New Restoration of Cheryl Dunye's 'The Watermelon Woman' Set for 20th Anniversary Revival Run Beginning Nov. 10
Photo Credit: First Run Features
Film

New Restoration of Cheryl Dunye's 'The Watermelon Woman' Set for 20th Anniversary Revival Run Beginning Nov. 10

First Run Features
First Run Features

First Run Features has announced the re-release of Cheryl Dunye’s landmark black queer film “The Watermelon Woman.”

Now remastered for its 20th Anniversary, with Pristine 2K HD Restoration overseen by 13 Gen, “The Watermelon Woman” will screen at Metrograph in New York beginning Thursday, November 10, 2016. Following an international run on the LGBT festival circuit, the film is connecting with a lively new generation of fans worldwide. First Run Features will then re-release the film on DVD and VOD January 31, 2017.

Set in Philadelphia, “The Watermelon Woman” is the story of Cheryl (Cheryl Dunye), a twenty-something black lesbian struggling to make a documentary about Fae Richards, a beautiful and elusive 1930s black film actress popularly known as “The Watermelon Woman.” While uncovering the meaning of Fae Richards’ life, Cheryl experiences a total upheaval in her personal life. Her love affair with Diana (Guinevere Turner, “Go Fish”), a beautiful white woman, and her interactions with the gay and black communities, are subject to the comic yet biting criticism of her best friend Tamara (Valerie Walker). Meanwhile, each answer Cheryl discovers about the Watermelon Woman evokes a flurry of new questions about herself and her future.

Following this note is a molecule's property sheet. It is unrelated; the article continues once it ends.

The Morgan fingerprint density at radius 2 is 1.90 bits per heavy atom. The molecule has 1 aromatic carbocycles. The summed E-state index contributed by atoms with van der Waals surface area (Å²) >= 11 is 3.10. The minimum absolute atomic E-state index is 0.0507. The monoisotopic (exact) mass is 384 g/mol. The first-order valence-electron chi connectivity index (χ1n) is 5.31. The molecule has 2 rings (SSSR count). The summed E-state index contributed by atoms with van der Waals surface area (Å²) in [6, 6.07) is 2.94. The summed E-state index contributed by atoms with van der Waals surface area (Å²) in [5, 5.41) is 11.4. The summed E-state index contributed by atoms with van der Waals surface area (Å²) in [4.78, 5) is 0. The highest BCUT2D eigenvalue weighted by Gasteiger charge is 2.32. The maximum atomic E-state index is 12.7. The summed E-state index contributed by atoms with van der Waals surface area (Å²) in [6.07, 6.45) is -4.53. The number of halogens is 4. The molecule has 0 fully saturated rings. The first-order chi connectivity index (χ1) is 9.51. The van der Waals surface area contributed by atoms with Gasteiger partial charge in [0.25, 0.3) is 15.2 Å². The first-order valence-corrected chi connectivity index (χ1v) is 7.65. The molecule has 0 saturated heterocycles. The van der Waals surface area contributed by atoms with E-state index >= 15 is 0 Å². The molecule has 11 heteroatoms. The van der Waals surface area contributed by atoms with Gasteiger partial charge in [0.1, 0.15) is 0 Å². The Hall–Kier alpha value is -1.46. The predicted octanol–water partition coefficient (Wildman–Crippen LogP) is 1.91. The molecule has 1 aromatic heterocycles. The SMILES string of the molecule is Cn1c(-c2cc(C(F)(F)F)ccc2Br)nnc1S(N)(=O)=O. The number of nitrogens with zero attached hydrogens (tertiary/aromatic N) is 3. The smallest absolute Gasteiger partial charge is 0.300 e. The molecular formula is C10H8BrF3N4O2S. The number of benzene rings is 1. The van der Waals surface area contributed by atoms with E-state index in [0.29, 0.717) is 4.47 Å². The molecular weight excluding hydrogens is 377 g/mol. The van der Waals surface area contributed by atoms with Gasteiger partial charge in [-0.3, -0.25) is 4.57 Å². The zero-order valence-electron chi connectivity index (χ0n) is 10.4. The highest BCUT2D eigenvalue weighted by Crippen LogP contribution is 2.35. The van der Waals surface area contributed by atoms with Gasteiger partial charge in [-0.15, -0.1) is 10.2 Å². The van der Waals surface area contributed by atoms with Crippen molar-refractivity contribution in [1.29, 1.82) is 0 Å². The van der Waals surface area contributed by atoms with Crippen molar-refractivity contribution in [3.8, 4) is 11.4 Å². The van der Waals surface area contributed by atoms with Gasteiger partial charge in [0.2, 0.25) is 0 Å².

According to director Dunye, much about the character is autobiographical, but the historical references to the Watermelon Woman are fictional: “The idea came from the real lack of information about the lesbian and film history of African American women. Since it wasn’t happening, I invented it.”

“The Watermelon Woman” features cameo performances by notable LGBT figures including cultural critic Camille Paglia, African American singer/songwriter Toshi Reagan, Pomo Afro Homo performer Brian Freeman, African American poet Cheryl Clark and novelist/activist Sarah Schulman.

Cheryl Dunye’s most recent film “Black is Blue,” which won awards at five major festivals, explored the everyday racism and transphobic experiences in the lives of trans black men. Her feature film “Mommy is Coming” continues to win international awards. “The Owls” was celebrated at festivals in 2010 and “My Baby’s Daddy” was a national box office success, distributed by Miramax. Dunye directed “Stranger Inside” for HBO, which garnered her an Independent Spirit Award nomination for best director in 2002. Dunye’s other works have been screened at the Whitney Biennial and festivals throughout the world. A native of Liberia, Dunye studied at Temple University and Rutgers University’s Mason Gross School of the Arts. Now based in Oakland, Dunye is Assistant Professor in the Department of Cinema at San Francisco State University.

Watch an original trailer for “Watermelon Woman” below:


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